One of Baumann’s big ideas was to create a home where light comes in on two sides—a tricky feat on a narrow hillside lot. He accomplished it and upped the authentic ante by creating a two-story courtyard at the front of the house. The colorful tiled space with a burbling fountain at the center not only exudes charm, but it also allows light to enter on the south side of the home and provides better circulation around the building and gardens. “With the old house, there really wasn’t much room to be outside,” says Baumann. “By siting the new house a little differently, we made it easier for the Adelsons to be outside on their property.”

Karen worked hard on sourcing new materials with a careful eye to keep them authentic as well. “One of my favorite rooms is the master bathroom,” she says. “I wondered what type of tile would be used in an old-world house. When I researched it, I found that people in the 1920s and ’30s used glass tile. So that’s what we chose.”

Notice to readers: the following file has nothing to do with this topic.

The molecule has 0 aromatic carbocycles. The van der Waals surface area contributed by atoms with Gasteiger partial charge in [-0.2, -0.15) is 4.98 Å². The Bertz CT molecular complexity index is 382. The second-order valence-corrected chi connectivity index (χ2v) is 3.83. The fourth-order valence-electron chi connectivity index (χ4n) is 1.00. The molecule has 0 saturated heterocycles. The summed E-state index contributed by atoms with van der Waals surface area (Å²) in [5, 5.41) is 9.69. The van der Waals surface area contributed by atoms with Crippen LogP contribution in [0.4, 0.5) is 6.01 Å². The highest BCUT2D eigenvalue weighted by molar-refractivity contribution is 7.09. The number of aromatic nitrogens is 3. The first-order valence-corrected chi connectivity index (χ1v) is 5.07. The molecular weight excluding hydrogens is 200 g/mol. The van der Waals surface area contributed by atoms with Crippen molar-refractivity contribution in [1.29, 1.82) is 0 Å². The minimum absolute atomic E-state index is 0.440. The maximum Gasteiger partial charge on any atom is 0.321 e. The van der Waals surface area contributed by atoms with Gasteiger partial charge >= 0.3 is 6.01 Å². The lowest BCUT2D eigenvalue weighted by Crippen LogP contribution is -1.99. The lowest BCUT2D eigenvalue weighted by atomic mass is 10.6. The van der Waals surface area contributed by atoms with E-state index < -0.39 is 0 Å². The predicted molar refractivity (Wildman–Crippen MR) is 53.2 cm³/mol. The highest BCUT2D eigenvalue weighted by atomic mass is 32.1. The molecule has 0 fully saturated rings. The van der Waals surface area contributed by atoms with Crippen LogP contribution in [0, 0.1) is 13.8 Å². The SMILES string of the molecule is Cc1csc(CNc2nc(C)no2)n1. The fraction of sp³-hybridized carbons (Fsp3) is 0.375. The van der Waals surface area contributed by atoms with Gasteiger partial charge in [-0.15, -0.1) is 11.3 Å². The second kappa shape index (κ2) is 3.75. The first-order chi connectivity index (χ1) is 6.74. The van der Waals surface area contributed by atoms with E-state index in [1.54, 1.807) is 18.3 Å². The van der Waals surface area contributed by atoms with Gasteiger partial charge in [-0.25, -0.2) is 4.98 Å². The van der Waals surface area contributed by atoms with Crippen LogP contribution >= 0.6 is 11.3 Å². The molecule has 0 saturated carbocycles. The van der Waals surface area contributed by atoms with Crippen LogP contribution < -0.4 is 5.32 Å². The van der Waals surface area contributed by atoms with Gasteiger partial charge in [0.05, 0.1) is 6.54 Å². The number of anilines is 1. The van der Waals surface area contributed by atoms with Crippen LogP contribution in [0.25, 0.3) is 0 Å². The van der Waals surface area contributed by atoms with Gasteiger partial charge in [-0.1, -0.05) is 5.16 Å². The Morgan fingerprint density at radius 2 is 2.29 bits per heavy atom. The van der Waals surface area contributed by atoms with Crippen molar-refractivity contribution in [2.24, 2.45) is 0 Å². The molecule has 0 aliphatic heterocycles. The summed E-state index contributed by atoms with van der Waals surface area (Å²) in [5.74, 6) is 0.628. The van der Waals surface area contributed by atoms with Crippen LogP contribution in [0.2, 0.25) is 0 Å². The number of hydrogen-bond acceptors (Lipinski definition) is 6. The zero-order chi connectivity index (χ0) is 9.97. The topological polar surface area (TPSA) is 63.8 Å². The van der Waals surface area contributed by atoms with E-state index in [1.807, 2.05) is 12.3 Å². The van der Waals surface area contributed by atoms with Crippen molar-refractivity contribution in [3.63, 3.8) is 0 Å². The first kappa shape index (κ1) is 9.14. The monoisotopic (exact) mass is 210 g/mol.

This attention to detail may make the house look as if it has existed on the site for many years, but it is totally modern in its use of green materials. The house is constructed of ICF (insulating concrete forms), which are energy-efficient interlocking panels. “These are usually used in very modern, very boxy homes,” says Baumann. “While their linear forms proved to be a bit of a challenge in the design of this house, the material’s R-value (the ability to resist heat flow) is a perfect fit for this climate and this site. We were also mindful of using low-VOC materials for healthy indoor air quality. Traditional houses aren’t necessarily associated with green architecture, but they can be green too.”

For the Adelson family, their globally influenced dream home has just one drawback. “We feel like we are surrounded by Italy, Greece and Spain,” says Karen. “So when we are planning a vacation, where do we go? This year, we went to Hawaii.”

More news: